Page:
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Teaching and delighting in the Faerie Queene : an analysis of Spenser's use of the two Renaissance critical ideals Pavelich, Joan Lena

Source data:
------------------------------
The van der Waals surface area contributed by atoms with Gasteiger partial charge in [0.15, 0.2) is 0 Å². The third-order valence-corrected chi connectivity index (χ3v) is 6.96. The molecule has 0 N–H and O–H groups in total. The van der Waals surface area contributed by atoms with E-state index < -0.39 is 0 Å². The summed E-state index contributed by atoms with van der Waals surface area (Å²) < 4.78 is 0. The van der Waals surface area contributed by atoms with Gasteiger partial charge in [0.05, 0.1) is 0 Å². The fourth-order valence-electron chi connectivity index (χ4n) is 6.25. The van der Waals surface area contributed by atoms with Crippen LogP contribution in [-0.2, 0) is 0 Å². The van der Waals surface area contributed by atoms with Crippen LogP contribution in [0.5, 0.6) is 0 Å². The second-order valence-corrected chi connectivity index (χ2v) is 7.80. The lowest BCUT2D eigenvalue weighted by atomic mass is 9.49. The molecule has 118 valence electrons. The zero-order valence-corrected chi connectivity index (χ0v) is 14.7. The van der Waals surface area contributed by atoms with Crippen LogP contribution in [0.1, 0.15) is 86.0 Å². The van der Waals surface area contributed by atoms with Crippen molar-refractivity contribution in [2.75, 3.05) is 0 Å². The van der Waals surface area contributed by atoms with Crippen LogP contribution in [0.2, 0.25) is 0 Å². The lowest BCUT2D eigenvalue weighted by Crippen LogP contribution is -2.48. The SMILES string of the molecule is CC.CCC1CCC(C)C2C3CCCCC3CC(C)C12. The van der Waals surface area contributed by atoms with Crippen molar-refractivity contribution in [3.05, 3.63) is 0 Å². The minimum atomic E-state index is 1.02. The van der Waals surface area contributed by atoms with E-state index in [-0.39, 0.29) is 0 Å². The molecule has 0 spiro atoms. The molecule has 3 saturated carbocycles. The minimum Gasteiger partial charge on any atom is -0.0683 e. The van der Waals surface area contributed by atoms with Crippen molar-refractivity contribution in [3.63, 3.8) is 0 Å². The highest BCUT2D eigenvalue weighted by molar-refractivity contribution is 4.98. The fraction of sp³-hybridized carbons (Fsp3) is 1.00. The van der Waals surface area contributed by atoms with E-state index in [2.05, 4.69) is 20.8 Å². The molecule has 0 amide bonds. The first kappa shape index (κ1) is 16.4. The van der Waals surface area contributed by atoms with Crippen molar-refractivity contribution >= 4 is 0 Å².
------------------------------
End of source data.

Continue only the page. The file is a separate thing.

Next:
This analysis attempts to establish that the Faerie Queene is a poem written on the basis of the two main ideals of Renaissance criticism, teaching and delighting. It begins by showing that Elizabethan critics state the primary importance of the two ideals, but never explain how they used them as practical guides for writing poetry. Even Spenser himself, though he wrote a long preface to the Faerie Queene, never explains how he intended to teach and delight in the poem. Furthermore, no critics since the Elizabethan have demonstrated adequately how Spenser applied the ideals. To answer this question, the analysis seeks specific answers throughout the Faerie Queene. Yet all such evidence cannot add up to a complete solution of the poem, for in its thousands of lines it accomplishes many purposes and lends itself to many analyses. Nevertheless the two ideals of teaching and delighting represent one important approach which offers one basis for understanding the poem. The analysis divides the poem into two levels, narrative and allegorical, and approaches first through the simpler narrative. The discussion begins with Canto One Book One and demonstrates that Spenser unfolds a story which ordinary readers can follow with efficiency and interest. He sets it in a deliberately artificial world which allows incidents and persons to be both natural and unreal; He reveals its main conflict with a sufficiently brisk pace, and weaves that conflict firmly through the interaction of character and event. With this simple story-telling level Spenser therefore attempts to retain the attention of ordinary readers to his poem, and hereby reveals his conception of delighting to lie mainly in interesting his readers, in motivating them to read on. The analysis also shows that he begins his teaching within the narrative level through such obviously important instruments as his main characters, who teach because of the kinds of persons they are and the kinds of conflicts in which they become involved. The analysis turns then to the allegory, and since this is a more complex level, attempts first to offer a simple definition of allegory. From this base, the argument shows in detail how Spenser painstakingly develops an allegorical incident. He inserts it carefully within a story sequence; he foreshadows its coming; at exactly the right moment he arranges a marked, symbolic shift from the narrative world into the allegorical and, lastly, he guides his reader into the scene by a series of intricate clues. In such ways Spenser therefore organizes the mechanics of allegory so his reader can follow him efficiently and, at the same time, so designs his clues that he motivates the reader to want to pursue his meanings throughout the entire scene. Hence on the allegorical level, too, the poet's conception of delighting lies in capturing reader interest and here, too, he is able to use the very essence of his pleasure to accomplish his teaching. But the allegory teaches and delights more subtly, and thereby retains the attention of even the most advanced reader. To illustrate this most subtle level fully, the analysis will discuss both humorous and serious allegorical scenes.

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